I have been a total skeptic on proprietary messaging within social networks. After all, who on earth would want a proprietary tool when e-mail reaches everybody? I love it, though, when circumstances change a deeply ingrained opinion. The technology business has a way of doing that. You've likely heard the expression, "I live in Outlook." Well I used to. Now I hop rather awkwardly between Outlook and Gmail. Could I soon live in LinkedIn? Could you?

I keep on meaning to go Gmail only, but never get around to it. And Gmail has some performance and even some reliability issues, so, hedging my bets for a while seems sensible.

In that context LinkedIn's InMail just seemed like an irritation. However, I am now re-evaluating that. Partly because I am thinking that I may need something like SalesForce, just a basic contact manager. There are many good SalesForce alternatives; we are totally spoiled for choice in that area. But that seems like one more thing to manage/learn and possibly pay for (or use a free service that may not survive).

So, LinkedIn doing both starts to make sense. With a few provisos. The first is a pricing scheme I can agree to. That does not include Free, I don't trust Free in this context, because it too often means, "lock you in and then charge you too much later." Nor will I pay $20 or $50 per month for something that limits how many mails I can send.

Their $60 per year plan sounds good. That's $5 per month. But I would want unlimited mails for my own contacts whether they are in LinkedIn or not. They can still charge me for the right to send mails to people in LinkedIn who I don't know, which sounds like wonderful spam control. So for $60 I get Gmail like functionality. OK, InMail is a long way from Gmail, but all that is is some email software, and I am sure LinkedIn can license, buy or build some good webmail software, ideally with offline sync capability from day one.

Not only would this give them a really solid subscription revenue base, but every email would be viral marketing for LinkedIn.

Why would I use this rather than Gmail? Four reasons:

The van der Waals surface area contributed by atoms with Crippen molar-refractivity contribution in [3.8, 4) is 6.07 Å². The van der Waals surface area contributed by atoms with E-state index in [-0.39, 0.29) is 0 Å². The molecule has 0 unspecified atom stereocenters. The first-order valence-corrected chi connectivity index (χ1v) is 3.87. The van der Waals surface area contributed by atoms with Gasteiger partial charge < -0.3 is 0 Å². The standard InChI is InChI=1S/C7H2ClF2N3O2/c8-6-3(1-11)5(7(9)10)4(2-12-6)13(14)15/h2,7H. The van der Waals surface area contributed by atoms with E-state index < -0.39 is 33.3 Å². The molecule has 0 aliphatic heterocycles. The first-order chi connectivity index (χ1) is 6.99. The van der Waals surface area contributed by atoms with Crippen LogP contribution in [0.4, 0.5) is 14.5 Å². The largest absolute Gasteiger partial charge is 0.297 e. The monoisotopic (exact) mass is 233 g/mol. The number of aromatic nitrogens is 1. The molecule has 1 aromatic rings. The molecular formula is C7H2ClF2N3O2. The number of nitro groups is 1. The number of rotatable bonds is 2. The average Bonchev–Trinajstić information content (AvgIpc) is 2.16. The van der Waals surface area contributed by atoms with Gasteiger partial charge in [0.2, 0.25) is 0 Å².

1. Automatic contact management, particularly the self-updating nature (i.e., a contact changes jobs and I can see that and their contact details are always up to date).
  2. One less system to use, as LinkedIn is becoming enough of a habit that it now takes time each day.
  3. Built-in spam filter based on white-list. Yes, Gmail has great spam control, but it is still a total pain in Outlook.
  4. LinkedIn actually helps me sell/recruit/buy through networking. That is a totally different level of value proposition from just helping me to send emails or manage contacts.

Could InMail send/receive mail outside LinkedIn? Of course it could. Email standards are open.

I can envision all kinds of cool CRM 2.0 type features based on the social graph.

Of course, all this is possible because Microsoft has been asleep at the switch. It has been apparent for many years, to many people that the real social graph is in the email system and Microsoft Outlook/Exchange is where biz people keep their emails. Microsoft could have done this already, easily. Possibly they still could, but they are leaving it a bit long.

I am sure Google gets the opportunity. They have the same social graph within Gmail. I wonder what they have brewing in their labs?

Once you make the decision to break the Outlook habit as I have already done, the next step to something like InMail is not a very big one. Already my contact database in LinkedIn is more up to date and clean than my Gmail one.

Like all social networks, LinkedIn is under pressure to "open up." They may be be able to push back on that front if they create enough value so that biz people decide to live in LinkedIn as opposed to living in Outlook and SalesForce or the equivalent CRM. That would save hard $ from those services, so its a good recession play as well. LinkedIn has some weak plays for RSS aggregation, but they can easily do something better that makes LinkedIn more like a fully customizable start page.

LinkedIn could be the big IPO story that will validate this market and the one that we've been waiting for since Google went public.